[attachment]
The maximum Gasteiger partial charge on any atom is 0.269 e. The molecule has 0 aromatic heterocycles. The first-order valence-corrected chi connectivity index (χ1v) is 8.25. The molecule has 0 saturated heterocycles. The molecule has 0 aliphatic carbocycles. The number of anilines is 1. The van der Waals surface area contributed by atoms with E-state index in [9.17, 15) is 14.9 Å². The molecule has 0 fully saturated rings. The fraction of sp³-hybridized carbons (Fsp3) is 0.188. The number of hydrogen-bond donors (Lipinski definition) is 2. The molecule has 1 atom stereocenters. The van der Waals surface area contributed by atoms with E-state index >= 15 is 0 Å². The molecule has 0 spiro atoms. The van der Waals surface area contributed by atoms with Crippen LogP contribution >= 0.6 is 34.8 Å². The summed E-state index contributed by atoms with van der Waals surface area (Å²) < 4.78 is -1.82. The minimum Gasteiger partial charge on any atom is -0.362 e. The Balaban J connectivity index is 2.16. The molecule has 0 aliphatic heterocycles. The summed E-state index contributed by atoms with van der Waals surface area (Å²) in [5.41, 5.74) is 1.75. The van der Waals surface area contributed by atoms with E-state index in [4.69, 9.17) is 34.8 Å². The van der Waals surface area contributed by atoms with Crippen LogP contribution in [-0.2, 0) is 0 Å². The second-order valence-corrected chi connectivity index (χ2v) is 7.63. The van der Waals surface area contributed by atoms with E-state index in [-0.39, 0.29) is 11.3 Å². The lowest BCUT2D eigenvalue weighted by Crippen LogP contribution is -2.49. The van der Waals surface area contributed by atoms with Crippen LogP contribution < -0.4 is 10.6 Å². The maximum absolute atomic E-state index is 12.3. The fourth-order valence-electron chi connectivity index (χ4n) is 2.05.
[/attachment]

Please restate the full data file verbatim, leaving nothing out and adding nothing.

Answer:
The maximum Gasteiger partial charge on any atom is 0.269 e. The molecule has 0 aromatic heterocycles. The first-order valence-corrected chi connectivity index (χ1v) is 8.25. The molecule has 0 saturated heterocycles. The molecule has 0 aliphatic carbocycles. The number of anilines is 1. The van der Waals surface area contributed by atoms with E-state index in [9.17, 15) is 14.9 Å². The molecule has 0 fully saturated rings. The fraction of sp³-hybridized carbons (Fsp3) is 0.188. The number of hydrogen-bond donors (Lipinski definition) is 2. The molecule has 1 atom stereocenters. The van der Waals surface area contributed by atoms with E-state index >= 15 is 0 Å². The molecule has 0 spiro atoms. The van der Waals surface area contributed by atoms with Crippen LogP contribution >= 0.6 is 34.8 Å². The summed E-state index contributed by atoms with van der Waals surface area (Å²) < 4.78 is -1.82. The minimum Gasteiger partial charge on any atom is -0.362 e. The Balaban J connectivity index is 2.16. The molecule has 0 aliphatic heterocycles. The summed E-state index contributed by atoms with van der Waals surface area (Å²) in [5.41, 5.74) is 1.75. The van der Waals surface area contributed by atoms with E-state index in [4.69, 9.17) is 34.8 Å². The van der Waals surface area contributed by atoms with Crippen LogP contribution in [-0.2, 0) is 0 Å². The second-order valence-corrected chi connectivity index (χ2v) is 7.63. The van der Waals surface area contributed by atoms with E-state index in [-0.39, 0.29) is 11.3 Å². The lowest BCUT2D eigenvalue weighted by Crippen LogP contribution is -2.49. The van der Waals surface area contributed by atoms with Crippen LogP contribution < -0.4 is 10.6 Å². The maximum absolute atomic E-state index is 12.3. The fourth-order valence-electron chi connectivity index (χ4n) is 2.05.